Don’t lose the magic of Magic Weekend


2017 saw record attendances for a Super League Magic Weekend as Newcastle’s St James Park saw over 65,000 people head to Tyneside for the annual festival of rugby league which sees every team from the top flight play a match in the same stadium over the course of two days. Newcastle tourism bosses say that the event generates over £4 million for the local economy yet the Rugby Football League (RFL) are toying with the idea of moving one of the game’s main events away from a venue favoured by fans aplenty. But where, after the success of the weekend’s three year stretch in Newcastle, might they move the event to?

One of the buzzwords at RFL HQ is ‘expansion’ and that ideology has seen such venues as Coventry’s Ricoh Arena and London’s Olympic Stadium being mooted. Now, for starters, the Ricoh has a capacity of just over 32,000 so would be able to cater for almost all of the fans who flocked to Newcastle this year but no more – is there logic in that? Furthermore, the location of St James’ Park in pretty much the city centre is hugely important to the event – there are restaurants and drinking establishments aplenty in walking distance as well as the train station within a fifteen minute walk, even for those who have over indulged in alcoholic beverages. Coventry’s stadium, however, has nothing nearby apart from a generic shopping centre. If fan experience is important to the RFL, the Ricoh simply isn’t a sustainable proposition with it being in a very undeveloped site five miles away for the city centre. The Olympic Stadium, while also being classed as in an expansion city as the RFL continue to attempt developments in the game in the capital, is a more viable option. Located right next to the Westfield shopping centre in Stratford, there are a few more options for refreshments and the transport links are definitely there. From the nearest underground line, Central London and all of it’s attractions are less than twenty minutes away. However, there probably isn’t enough space in the aforementioned venues to cater for all of the rugby league fans who may congregate at the event and can you really see northerners heading down for an expensive weekend in London coupled with the much maligned food and drink prices down there? Nope, me neither. If the Challenge Cup final struggles to sell out at Wembley, with it’s pedigree and standing in professional sport, I’m not sure the Magic Weekend will be a huge draw were it so far from the rugby league heartlands.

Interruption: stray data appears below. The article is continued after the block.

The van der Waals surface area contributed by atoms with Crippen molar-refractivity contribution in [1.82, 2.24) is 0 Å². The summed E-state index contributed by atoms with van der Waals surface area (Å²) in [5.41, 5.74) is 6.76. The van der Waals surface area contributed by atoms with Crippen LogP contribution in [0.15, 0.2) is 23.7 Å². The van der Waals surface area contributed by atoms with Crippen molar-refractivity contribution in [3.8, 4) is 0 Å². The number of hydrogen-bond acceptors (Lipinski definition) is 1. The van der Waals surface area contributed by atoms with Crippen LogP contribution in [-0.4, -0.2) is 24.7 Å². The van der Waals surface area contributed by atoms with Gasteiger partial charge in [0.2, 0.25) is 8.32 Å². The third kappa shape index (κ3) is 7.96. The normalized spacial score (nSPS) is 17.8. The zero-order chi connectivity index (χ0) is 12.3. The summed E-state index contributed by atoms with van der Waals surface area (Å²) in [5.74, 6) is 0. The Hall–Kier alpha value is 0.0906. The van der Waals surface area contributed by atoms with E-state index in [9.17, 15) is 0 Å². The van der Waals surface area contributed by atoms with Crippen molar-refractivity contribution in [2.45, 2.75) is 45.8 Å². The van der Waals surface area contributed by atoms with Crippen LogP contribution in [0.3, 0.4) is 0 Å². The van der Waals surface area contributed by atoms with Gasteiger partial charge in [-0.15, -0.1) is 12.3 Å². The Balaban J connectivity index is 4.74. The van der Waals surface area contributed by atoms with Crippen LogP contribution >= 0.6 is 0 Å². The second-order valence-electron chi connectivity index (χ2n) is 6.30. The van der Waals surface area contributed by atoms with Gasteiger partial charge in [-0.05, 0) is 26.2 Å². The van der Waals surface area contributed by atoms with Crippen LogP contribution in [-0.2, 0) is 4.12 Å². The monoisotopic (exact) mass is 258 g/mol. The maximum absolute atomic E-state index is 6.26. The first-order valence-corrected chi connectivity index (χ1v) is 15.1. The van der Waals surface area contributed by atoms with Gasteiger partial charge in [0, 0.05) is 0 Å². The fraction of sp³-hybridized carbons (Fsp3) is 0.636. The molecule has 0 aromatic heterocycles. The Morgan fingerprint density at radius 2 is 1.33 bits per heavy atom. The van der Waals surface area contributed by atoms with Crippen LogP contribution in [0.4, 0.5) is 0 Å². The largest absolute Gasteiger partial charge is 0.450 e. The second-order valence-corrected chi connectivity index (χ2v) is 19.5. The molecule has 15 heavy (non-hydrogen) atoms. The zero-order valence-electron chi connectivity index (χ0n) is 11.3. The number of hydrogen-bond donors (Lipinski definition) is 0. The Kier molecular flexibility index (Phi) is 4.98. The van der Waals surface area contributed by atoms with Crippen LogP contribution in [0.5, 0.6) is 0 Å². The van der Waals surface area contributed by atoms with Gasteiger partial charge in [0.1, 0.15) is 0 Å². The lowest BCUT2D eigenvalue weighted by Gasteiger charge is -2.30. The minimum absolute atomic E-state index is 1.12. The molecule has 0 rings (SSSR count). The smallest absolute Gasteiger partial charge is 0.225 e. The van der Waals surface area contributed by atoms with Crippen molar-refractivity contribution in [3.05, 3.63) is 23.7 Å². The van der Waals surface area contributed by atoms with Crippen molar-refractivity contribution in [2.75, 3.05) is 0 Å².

Better options being bandied around are Anfield and Elland Road simply because of their geographical location in relation to the majority of Super League clubs, Liverpool and Leeds respectively. Both stadiums have the space to build slightly on the attendances of 2017 and would be draws for fans who will be aware of the offerings in the city centres of both cities – pubs, restaurants and clubs throughout both with vibrant night life which would definitely add to the fan experience. Anfield is two miles outside of Liverpool city centre which is probably doable if you had to walk it, while not being as ideal as St James’ Park’s location but it seems like a viable option. Indeed, it’s proximity to clubs such as Wigan, St Helens and Warrington would see fans aplenty from west of the pennines flock to Liverpool, as would fans from the east were Elland Road to be the chosen venue. Like Anfield, Leeds United’s ground has hosted it’s fair share of rugby league matches in the past with Four Nations, World Cup and World Club Challenges held there in the past. Slightly further from it’s city centre compared to Anfield and Liverpool, it is still a reasonable option for the weekend.

However, like the event’s inaugural venue – the Millenium Stadium in Cardiff – St James’ Park is in the heart of the city which makes an enjoyable day or weekend out a guarantee for all and I for one hope that the Magic Weekend stays on Tyneside for the next few years.

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